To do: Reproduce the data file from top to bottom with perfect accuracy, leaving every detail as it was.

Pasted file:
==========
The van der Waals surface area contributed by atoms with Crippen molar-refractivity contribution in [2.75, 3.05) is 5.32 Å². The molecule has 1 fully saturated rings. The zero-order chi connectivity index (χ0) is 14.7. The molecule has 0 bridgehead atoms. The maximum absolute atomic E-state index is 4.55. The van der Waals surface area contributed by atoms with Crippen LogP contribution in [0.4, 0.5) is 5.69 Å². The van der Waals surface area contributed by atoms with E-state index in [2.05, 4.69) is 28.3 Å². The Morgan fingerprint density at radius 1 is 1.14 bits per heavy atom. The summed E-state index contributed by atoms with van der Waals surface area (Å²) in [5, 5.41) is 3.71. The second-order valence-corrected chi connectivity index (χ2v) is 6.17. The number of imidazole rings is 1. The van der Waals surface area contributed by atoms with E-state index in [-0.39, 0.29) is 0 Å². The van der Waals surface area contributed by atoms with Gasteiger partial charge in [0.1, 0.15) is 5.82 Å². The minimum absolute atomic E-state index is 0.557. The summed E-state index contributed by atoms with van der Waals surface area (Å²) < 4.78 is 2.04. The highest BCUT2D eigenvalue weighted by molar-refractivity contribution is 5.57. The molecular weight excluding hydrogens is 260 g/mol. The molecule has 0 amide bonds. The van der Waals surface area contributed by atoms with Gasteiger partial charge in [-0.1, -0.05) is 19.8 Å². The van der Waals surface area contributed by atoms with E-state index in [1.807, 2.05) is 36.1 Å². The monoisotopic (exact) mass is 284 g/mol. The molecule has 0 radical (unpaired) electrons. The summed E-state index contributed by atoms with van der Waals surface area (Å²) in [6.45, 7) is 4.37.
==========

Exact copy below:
The van der Waals surface area contributed by atoms with Crippen molar-refractivity contribution in [2.75, 3.05) is 5.32 Å². The molecule has 1 fully saturated rings. The zero-order chi connectivity index (χ0) is 14.7. The molecule has 0 bridgehead atoms. The maximum absolute atomic E-state index is 4.55. The van der Waals surface area contributed by atoms with Crippen LogP contribution in [0.4, 0.5) is 5.69 Å². The van der Waals surface area contributed by atoms with E-state index in [2.05, 4.69) is 28.3 Å². The Morgan fingerprint density at radius 1 is 1.14 bits per heavy atom. The summed E-state index contributed by atoms with van der Waals surface area (Å²) in [5, 5.41) is 3.71. The second-order valence-corrected chi connectivity index (χ2v) is 6.17. The number of imidazole rings is 1. The van der Waals surface area contributed by atoms with E-state index in [-0.39, 0.29) is 0 Å². The van der Waals surface area contributed by atoms with Gasteiger partial charge in [0.1, 0.15) is 5.82 Å². The minimum absolute atomic E-state index is 0.557. The summed E-state index contributed by atoms with van der Waals surface area (Å²) < 4.78 is 2.04. The highest BCUT2D eigenvalue weighted by molar-refractivity contribution is 5.57. The molecular weight excluding hydrogens is 260 g/mol. The molecule has 0 amide bonds. The van der Waals surface area contributed by atoms with Gasteiger partial charge in [-0.1, -0.05) is 19.8 Å². The van der Waals surface area contributed by atoms with E-state index in [1.807, 2.05) is 36.1 Å². The monoisotopic (exact) mass is 284 g/mol. The molecule has 0 radical (unpaired) electrons. The summed E-state index contributed by atoms with van der Waals surface area (Å²) in [6.45, 7) is 4.37.